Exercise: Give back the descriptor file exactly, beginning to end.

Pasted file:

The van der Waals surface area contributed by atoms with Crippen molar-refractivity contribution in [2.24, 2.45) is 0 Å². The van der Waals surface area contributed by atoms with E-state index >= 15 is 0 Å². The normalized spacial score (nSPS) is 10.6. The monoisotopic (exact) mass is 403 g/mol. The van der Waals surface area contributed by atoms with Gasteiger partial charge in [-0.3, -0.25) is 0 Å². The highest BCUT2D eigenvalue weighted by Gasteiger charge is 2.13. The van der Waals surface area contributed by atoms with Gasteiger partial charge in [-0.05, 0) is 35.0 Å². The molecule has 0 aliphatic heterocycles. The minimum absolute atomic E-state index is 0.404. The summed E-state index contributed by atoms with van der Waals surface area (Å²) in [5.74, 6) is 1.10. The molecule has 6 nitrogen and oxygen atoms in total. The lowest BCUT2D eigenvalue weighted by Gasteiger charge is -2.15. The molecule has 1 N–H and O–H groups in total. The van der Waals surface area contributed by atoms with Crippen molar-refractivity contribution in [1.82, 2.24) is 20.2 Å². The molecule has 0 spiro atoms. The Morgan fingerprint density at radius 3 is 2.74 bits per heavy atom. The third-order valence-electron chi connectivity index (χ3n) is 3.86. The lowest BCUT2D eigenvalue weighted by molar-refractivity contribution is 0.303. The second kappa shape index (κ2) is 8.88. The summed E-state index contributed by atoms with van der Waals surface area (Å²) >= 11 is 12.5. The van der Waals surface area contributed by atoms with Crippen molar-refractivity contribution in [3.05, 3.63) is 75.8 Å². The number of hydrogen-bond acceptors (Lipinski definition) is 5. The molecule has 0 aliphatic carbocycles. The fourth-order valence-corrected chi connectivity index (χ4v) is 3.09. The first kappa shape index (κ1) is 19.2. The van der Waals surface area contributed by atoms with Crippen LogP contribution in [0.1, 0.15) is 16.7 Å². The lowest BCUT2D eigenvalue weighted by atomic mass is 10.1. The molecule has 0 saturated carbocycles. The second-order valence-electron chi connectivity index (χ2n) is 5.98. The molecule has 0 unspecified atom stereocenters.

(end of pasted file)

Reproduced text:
The van der Waals surface area contributed by atoms with Crippen molar-refractivity contribution in [2.24, 2.45) is 0 Å². The van der Waals surface area contributed by atoms with E-state index >= 15 is 0 Å². The normalized spacial score (nSPS) is 10.6. The monoisotopic (exact) mass is 403 g/mol. The van der Waals surface area contributed by atoms with Gasteiger partial charge in [-0.3, -0.25) is 0 Å². The highest BCUT2D eigenvalue weighted by Gasteiger charge is 2.13. The van der Waals surface area contributed by atoms with Gasteiger partial charge in [-0.05, 0) is 35.0 Å². The molecule has 0 aliphatic heterocycles. The minimum absolute atomic E-state index is 0.404. The summed E-state index contributed by atoms with van der Waals surface area (Å²) in [5.74, 6) is 1.10. The molecule has 6 nitrogen and oxygen atoms in total. The lowest BCUT2D eigenvalue weighted by Gasteiger charge is -2.15. The molecule has 1 N–H and O–H groups in total. The van der Waals surface area contributed by atoms with Crippen molar-refractivity contribution in [1.82, 2.24) is 20.2 Å². The molecule has 0 spiro atoms. The Morgan fingerprint density at radius 3 is 2.74 bits per heavy atom. The third-order valence-electron chi connectivity index (χ3n) is 3.86. The lowest BCUT2D eigenvalue weighted by molar-refractivity contribution is 0.303. The second kappa shape index (κ2) is 8.88. The summed E-state index contributed by atoms with van der Waals surface area (Å²) >= 11 is 12.5. The van der Waals surface area contributed by atoms with Crippen molar-refractivity contribution in [3.05, 3.63) is 75.8 Å². The number of hydrogen-bond acceptors (Lipinski definition) is 5. The molecule has 0 aliphatic carbocycles. The fourth-order valence-corrected chi connectivity index (χ4v) is 3.09. The first kappa shape index (κ1) is 19.2. The van der Waals surface area contributed by atoms with Crippen LogP contribution in [0.1, 0.15) is 16.7 Å². The lowest BCUT2D eigenvalue weighted by atomic mass is 10.1. The molecule has 0 saturated carbocycles. The second-order valence-electron chi connectivity index (χ2n) is 5.98. The molecule has 0 unspecified atom stereocenters.